MOPO which in substance is no different. It is just like in 2002 when
the Mugabe regime repealed the 1960s repressive LOMA and replaced it
with POSA. The net effect is that colonial-style legislation continues
decades after independence.
Political rights
The continuation of repression is also evident in the area of
political rights. These include the rights to demonstrate and
petition, free speech and the freedom of assembly. These specific
rights enable people to participate freely in a democratic society and
to hold their leaders to account. However, as already pointed out,
POSA and AIPPA still stand in the way of the enjoyment of these
rights. Indeed, when the government invited the UN to assess
Zimbabwe’s situation, the world body sent a Special Rapporteur, Mr.
Clément Nyaletsossi Voule. His report was damning. It demonstrated
that the rights to assembly, demonstrate and free speech were heavily
restricted. More ominously the repressive use of these laws has been
supported by the judiciary. When the official opposition party tried
to hold demonstrations in August 2019, the police banned them at the
eleventh hour. When the opposition party challenged the bans, the
courts threw out the legal challenges effectively supporting the
government ban. When a junior doctors’ union leader, Dr Peter
Magombeyi led his members demanding better working conditions, he was
abducted and held incommunicado for nearly a week. The young doctor
was only released after relentless pressure from fellow doctors,
including senior consultants who joined the protests. Leaders of a
union of rural teachers (ARTUZ) have been arrested on spurious charges
for daring to stand up for their members’ rights. Even their lawyer,
Douglas Coltart has also been abused and arrested in the course of
representing his clients. More recently, the courts have also backed
government bans on attempts by civil servants’ unions to demonstrate
for decent wages. With the political referee on the right of the
government, dissenting voices have very limited scope and space.
Deployment of the military
Two events illustrate the perilous nature of human rights in Zimbabwe.
The first was the killing of civilians by members of the military and
police on 1 August 2018 during election-related protests. The second
episode was the protests in mid-January 2019 when soldiers were also
deployed on the streets of Harare. Human rights organizations such as
Human Rights Watch reported that 17 people were killed after security
forces used live ammunition against protestors. In both cases, the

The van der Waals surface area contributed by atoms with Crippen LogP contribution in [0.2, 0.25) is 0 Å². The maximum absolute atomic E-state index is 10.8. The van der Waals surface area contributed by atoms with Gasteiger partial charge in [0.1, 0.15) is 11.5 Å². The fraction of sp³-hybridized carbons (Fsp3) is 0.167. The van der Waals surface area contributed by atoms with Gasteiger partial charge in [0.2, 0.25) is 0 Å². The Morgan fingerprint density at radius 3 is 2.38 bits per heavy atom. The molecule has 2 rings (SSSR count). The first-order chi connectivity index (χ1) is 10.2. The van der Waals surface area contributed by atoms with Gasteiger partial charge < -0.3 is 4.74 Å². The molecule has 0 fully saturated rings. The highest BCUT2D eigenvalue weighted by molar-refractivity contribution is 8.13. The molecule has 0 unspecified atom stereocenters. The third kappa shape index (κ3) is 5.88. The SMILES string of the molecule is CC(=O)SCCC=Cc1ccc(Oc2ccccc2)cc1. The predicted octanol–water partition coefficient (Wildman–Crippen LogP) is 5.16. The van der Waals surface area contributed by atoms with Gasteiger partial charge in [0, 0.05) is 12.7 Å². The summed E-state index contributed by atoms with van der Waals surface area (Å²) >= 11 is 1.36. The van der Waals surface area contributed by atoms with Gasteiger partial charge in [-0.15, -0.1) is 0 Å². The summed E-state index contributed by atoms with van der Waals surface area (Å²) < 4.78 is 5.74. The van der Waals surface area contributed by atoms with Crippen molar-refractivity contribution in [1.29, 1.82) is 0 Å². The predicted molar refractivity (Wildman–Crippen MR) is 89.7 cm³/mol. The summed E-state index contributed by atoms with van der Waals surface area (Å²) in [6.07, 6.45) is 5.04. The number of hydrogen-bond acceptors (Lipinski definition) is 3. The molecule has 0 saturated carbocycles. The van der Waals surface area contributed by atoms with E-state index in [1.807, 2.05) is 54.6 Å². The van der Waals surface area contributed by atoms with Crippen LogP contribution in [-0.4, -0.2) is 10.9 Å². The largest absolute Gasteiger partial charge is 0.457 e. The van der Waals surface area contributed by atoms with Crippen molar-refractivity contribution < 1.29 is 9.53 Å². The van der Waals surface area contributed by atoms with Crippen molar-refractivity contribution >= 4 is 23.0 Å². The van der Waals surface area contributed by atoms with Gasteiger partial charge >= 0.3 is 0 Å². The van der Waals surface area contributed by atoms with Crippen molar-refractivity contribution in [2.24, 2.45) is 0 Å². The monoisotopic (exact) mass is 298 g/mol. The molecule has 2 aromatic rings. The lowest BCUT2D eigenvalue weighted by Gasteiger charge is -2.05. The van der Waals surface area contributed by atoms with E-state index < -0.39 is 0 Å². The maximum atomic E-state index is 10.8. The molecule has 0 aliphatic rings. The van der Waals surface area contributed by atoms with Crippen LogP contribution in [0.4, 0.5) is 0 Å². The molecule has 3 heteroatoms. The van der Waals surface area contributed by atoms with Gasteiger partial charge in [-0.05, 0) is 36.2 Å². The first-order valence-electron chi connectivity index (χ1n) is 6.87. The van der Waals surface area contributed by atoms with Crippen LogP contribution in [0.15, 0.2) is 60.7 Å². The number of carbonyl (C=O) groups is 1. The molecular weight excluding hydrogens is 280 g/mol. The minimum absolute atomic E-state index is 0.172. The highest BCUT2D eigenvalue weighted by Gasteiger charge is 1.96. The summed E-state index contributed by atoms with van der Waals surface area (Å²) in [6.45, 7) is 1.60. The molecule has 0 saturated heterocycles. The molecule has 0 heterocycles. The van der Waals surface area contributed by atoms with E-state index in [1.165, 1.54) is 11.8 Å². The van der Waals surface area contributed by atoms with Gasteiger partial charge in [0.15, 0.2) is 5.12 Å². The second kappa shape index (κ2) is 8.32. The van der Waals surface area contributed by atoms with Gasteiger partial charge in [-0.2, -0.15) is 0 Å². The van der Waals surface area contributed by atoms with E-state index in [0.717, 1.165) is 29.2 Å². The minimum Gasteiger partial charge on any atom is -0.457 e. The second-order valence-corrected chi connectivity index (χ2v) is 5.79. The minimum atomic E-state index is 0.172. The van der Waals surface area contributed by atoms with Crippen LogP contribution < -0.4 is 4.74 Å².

government took the drastic step of deploying soldiers ostensibly to
assist the police to quell demonstrations.. A commission of inquiry
established by Mnangagwa to investigate the events of 1 August 2009
found that the military and police were  responsible for the killing
of civilians. However, no action has been taken to hold the
perpetrators to account. When the State does not prosecute or punish
offenders, it encourages them to do the same in future. It promotes
impunity. Given the length of time that has passed since the Kgalema
Motlanthe Commission presented its report (December 2018) there is no
appetite to implement its recommendations notwithstanding the regime’s
claims to the contrary. After the expensive show of the Motlanthe
Commission which was established to pull wool over the eyes of a
shocked international community, the regime did not even bother to
investigate the killing of civilians during the January protests.
These two episodes demonstrated the worst excesses of state power and
the fact that the regime which had promised much was in reality
unreformed and unrepentant.
De facto amnesty
Under the Mugabe regime offenders got protection from prosecution
through general amnesties and presidential pardons. More often than
not, the protection was through the Attorney General’s deliberate
failure to prosecute offenders. In this regard, very little has
changed. Failure to prosecute offenders is tantamount to giving a
general amnesty without declaring one. It’s a de facto amnesty
extended to offenders. It makes them beholden to the regime while also
giving them an incentive to re-offend knowing very well that they will
not be held accountable for their misdeeds. It’s not surprising that
after the killing of civilians in August 2018, they did not hesitate
to kill again in January 2019. It has to be said that the regularity